Saturday, August 10, 2013

Thoughts on the Book of Joel (in many parts); Chapter 1, Part 1


“The word of the LORD that came to Joel, the son of Pethuel: hear this, O elders, and listen, all inhabitants of the land.  Has anything like this happened in your days or in your fathers' days?  Tell your sons about it, and let your sons tell their sons, and their sons the next generation” (Joel 1: 1-3).

A Generation of Vipers

‘So he (Jesus) began saying…“You brood of vipers, who warned you to flee from the wrath to come?  Therefore bear fruits in keeping with repentance, and do not begin to say to yourselves, ‘We have Abraham for our father,’ for I say to you that from these stones God is able to raise up children to Abraham.  Indeed the axe is already laid at the root of the trees; so every tree that does not bear good fruit is cut down and thrown into the fire”’ (Luke 3: 7-9).

From the first blast of the trumpet (the prophet’s initial declaration) a fire is ignited and we, His people, are but wood beneath an altar in its path!  “The word of the Lord that came” is enough to set the world on fire, but we are just getting started!  His word came to Joel, which means “the Lord is God;” seems benign enough…right?  Combine that meaning, however, with the meaning of Joel’s father, Pethuel: “opened or enlarged of God” or “ingenuousness of God.”  Now, ingenuousness is not a commonly used word, so what does it mean?  Answer: “Free from deceit or disgrace; open; artless; innocent” or “great simplicity of mind.” So, the Lord is God, there is no other, and we have been enlarged to receive the magnitude of His person within as we maintain our singleness of purpose.  But how have we been enlarged and how do we escape the inevitable flames that are coming?  Answer: tears of repentance.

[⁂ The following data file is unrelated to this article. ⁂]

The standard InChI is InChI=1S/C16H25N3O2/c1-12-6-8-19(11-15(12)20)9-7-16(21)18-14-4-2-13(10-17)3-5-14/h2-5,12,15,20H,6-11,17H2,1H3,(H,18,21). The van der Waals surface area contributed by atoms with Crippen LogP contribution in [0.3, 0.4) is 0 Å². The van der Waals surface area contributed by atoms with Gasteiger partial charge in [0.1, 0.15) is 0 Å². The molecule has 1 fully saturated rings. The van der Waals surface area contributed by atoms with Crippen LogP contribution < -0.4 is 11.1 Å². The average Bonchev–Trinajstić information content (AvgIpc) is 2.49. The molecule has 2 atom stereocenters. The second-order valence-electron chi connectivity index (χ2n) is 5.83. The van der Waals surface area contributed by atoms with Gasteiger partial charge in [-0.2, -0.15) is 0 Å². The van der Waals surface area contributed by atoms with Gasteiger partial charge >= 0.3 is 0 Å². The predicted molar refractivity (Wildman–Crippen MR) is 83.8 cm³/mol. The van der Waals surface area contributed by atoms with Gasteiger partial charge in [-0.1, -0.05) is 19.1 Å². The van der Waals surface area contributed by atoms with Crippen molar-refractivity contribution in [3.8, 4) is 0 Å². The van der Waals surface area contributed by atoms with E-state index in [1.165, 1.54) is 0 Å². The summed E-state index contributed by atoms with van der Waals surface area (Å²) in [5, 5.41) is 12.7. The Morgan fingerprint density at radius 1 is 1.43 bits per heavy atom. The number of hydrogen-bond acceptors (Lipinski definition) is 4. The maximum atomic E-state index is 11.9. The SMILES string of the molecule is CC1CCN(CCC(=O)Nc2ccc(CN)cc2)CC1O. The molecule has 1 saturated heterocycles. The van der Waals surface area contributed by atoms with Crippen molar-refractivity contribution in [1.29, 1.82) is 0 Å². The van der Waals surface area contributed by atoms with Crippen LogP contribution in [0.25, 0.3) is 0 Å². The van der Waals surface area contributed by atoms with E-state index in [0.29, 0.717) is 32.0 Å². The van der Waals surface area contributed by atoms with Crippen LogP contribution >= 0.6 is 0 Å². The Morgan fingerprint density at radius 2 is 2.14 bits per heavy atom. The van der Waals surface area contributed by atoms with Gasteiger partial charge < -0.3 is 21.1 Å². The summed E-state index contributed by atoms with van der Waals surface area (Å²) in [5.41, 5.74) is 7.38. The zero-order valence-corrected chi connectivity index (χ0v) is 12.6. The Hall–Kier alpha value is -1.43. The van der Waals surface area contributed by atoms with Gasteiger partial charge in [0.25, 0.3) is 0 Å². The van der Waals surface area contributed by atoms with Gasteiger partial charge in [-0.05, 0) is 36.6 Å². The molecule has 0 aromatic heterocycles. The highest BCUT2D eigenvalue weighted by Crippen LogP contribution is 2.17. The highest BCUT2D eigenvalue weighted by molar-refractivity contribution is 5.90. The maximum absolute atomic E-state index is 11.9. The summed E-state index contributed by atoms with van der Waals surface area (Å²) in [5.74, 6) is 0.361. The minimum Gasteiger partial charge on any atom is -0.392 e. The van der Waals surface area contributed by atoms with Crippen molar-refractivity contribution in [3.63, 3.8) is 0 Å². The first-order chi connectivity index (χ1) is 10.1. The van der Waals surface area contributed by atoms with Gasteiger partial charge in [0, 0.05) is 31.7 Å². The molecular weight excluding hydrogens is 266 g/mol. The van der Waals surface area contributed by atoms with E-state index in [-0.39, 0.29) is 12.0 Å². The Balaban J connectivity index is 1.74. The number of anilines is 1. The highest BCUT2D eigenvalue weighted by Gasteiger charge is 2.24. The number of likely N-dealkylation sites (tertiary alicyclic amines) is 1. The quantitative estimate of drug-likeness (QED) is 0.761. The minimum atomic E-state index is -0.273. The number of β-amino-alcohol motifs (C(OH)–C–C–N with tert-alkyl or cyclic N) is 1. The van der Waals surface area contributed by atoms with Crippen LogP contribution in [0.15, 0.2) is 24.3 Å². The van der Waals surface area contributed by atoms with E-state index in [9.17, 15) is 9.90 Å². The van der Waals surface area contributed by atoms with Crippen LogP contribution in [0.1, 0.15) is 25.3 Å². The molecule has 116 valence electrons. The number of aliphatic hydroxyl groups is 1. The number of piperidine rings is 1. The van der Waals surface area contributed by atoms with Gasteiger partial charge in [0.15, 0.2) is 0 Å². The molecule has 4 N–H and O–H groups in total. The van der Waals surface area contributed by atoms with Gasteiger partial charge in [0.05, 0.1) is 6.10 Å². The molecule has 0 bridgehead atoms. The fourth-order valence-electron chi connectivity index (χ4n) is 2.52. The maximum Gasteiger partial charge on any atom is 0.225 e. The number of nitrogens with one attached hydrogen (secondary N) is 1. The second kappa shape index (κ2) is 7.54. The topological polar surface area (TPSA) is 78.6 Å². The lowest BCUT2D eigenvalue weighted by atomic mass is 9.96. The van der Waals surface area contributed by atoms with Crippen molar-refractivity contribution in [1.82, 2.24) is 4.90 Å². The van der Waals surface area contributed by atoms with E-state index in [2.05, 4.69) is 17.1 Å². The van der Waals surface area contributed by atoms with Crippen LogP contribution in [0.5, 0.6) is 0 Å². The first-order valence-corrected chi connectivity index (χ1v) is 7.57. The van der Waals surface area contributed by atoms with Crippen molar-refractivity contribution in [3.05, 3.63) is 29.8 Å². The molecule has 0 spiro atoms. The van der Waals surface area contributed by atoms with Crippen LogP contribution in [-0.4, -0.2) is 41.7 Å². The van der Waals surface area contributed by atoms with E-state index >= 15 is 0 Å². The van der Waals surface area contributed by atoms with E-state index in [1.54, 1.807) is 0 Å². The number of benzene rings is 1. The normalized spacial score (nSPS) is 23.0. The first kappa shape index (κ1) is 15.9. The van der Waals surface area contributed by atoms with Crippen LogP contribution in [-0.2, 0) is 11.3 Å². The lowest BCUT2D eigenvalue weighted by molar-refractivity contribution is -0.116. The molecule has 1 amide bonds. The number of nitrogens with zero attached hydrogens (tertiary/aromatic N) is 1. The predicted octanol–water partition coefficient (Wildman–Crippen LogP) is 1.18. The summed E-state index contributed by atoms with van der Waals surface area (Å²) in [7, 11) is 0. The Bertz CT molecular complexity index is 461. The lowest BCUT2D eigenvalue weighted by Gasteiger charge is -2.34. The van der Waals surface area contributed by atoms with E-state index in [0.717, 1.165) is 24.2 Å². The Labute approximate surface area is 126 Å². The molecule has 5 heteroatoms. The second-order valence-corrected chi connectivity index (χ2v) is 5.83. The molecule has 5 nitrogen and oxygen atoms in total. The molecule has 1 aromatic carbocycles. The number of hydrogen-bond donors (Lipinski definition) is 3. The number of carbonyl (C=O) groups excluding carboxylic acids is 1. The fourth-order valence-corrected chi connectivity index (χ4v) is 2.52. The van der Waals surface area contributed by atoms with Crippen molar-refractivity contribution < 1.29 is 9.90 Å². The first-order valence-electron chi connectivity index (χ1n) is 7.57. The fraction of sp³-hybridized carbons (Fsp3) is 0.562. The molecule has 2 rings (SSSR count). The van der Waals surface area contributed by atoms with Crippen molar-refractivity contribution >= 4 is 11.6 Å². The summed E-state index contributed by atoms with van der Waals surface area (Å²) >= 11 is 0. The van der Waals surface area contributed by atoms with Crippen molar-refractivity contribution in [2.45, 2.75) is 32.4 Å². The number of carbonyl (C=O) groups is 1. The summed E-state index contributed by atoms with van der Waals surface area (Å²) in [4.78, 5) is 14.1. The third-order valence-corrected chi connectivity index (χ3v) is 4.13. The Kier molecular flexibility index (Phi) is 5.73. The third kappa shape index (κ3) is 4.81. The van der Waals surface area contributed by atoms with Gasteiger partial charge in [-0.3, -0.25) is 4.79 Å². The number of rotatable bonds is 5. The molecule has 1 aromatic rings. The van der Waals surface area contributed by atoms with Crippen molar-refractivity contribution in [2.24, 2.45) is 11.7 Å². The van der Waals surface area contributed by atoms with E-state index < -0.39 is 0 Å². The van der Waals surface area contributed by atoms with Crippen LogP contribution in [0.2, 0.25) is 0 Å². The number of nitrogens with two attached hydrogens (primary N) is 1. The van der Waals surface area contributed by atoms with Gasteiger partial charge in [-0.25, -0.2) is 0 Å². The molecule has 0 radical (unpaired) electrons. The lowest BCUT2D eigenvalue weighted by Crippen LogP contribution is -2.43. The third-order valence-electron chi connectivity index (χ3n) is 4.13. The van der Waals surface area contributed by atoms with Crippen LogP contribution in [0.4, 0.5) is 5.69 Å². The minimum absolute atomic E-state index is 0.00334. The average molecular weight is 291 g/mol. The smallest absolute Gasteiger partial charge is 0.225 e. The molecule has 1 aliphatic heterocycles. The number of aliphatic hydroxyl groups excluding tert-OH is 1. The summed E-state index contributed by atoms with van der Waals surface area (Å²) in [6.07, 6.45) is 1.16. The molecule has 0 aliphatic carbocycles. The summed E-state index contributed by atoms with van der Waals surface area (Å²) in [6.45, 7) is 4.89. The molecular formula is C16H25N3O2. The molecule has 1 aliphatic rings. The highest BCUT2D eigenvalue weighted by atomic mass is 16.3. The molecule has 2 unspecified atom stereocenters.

Internal enlargement only occurs when we allow ourselves to be hollowed out by sorrow over the destruction that sin brings.  When we allow ourselves to be habitually moved, we sacrifice ourselves by allowing internal erosion at the margin of our being.  Our emotions are like a subterranean sea ever pulling down our intractable and stubborn nature into itself to be drowned there, and in the process, hollowing out a cavernous home within our bodies which is likened to a cavern formed in limestone beneath the surface of the earth.  Just as fire has little effect upon limestone and water and tends to get snuffed out by the suffocating atmosphere of caverns, so fire has no fuel and little oxygen to long burn the soul that has been purged by sorrow.

And “Sorrow is better than laughter: for by the sadness of the countenance the heart is made better.  The heart of the wise is in the house of mourning; but the heart of fools is in the house of mirth” (Ecclesiastes 7:3-4).  Many think to circumvent God’s way of the cross and sorrow today, and unfortunately, this nearing Day of the Lord, the Brightness of His Coming, will expose every false way and lay open all the secrets of every heart.  Thieves and robbers, those that thought they could come up into life another way, will be caught red handed; the very sorrow they tried to avoid will come upon them suddenly and intensified.  Indeed, “Their sorrows shall be multiplied who choose another god” (Psalm 16:4).